I accepted a free copy of JumpStart World, 1st Grade in return for reviewing the computer game for MomCentral. Having seen advertisements for it in the school Scholastic flyer, I knew the intent was for children to learn while also playing a game. In my house, the level of excitement rises exponentially when the promise of a video game lurks. Why?
Years before we had children, we decided to not allow our children to play video games. Neither of us would be able to enforce a no TV rule, but video games? Right out the window.
Our main reason for denying video games could be logically discovered by our own playing of computer games. We would play all night, stopping only for snacks, bathroom breaks, or when the computer crashed. Make sure you read that as both of us, not just the man. Surely, combining both our genomes would create video game marathoners.
Still, with a move and knowing my children would be out of school for two weeks or more, I accepted the computer game--it's about learning! Math! Reading! Rewards! A market place! Caring for others!--as a makeshift way of supplementing my own teaching during the moving vacation.
Loading the program took quite a while, and when a first grader has seen the box before the program was loaded--big headache. Load the software and do the parent set up before the kid sees the box. The packaging itself lures the kid. She knew it belonged to her as did her younger siblings.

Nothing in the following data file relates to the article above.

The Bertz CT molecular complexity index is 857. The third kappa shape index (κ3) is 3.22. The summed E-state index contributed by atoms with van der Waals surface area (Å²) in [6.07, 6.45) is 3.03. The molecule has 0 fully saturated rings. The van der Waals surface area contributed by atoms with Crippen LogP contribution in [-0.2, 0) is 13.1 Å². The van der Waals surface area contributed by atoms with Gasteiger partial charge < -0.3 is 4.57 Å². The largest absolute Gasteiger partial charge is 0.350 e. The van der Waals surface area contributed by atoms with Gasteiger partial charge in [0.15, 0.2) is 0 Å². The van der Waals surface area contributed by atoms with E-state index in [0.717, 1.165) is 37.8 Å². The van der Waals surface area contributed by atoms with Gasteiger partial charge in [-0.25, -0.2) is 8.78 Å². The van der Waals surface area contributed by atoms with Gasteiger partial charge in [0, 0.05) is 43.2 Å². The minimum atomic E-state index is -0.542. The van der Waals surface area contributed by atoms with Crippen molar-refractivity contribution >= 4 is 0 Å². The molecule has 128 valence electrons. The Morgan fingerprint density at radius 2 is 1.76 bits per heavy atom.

If we weren't in the middle of the move and agents of all kinds weren't calling me to speak of important items, all of this would have been easier. My daughter knows enough about the start icons of programs to begin on her own, but she didn't fully listen to the instructions to use the arrow keys, not the mouse to make the character move. It took a restart for me to understand how the movement would occur.
After figuring out the keys to use, she picked up on the motion and following her guide quickly. She jumped into the Unit 1 math activities with gusto. While I wasn't immediately impressed with the tasks, she enjoyed choosing just the right type of bug and driving a train to the proper item in a sequence. The rewards of the gems excited my daughter. Do boys earn something different? I would wonder about that. Do little boys care? Mine is too young to tell me.
Perhaps it is just my daughter's school, but shapes, sorting, and patterns were the focus of her kindergarten class, not first grade. Other, higher units, are obtained from the website. Our move prevented me from loading other units onto our version.
When she finished the math section, she moved onto the reading part of the program. This was a mixture of difficult hand/finger motions with rather easy tasks for her to complete. Letter sounds, recognition, and following directions to find related objects posed no difficulty for her. However, some of the games, which resemble Frogger and Tetris, required my daughter to work quicker than she's able. The frustration level was high. To keep her from being completely disheartened, I played a few games for her. She told me the actions; I only completed the physical action for her.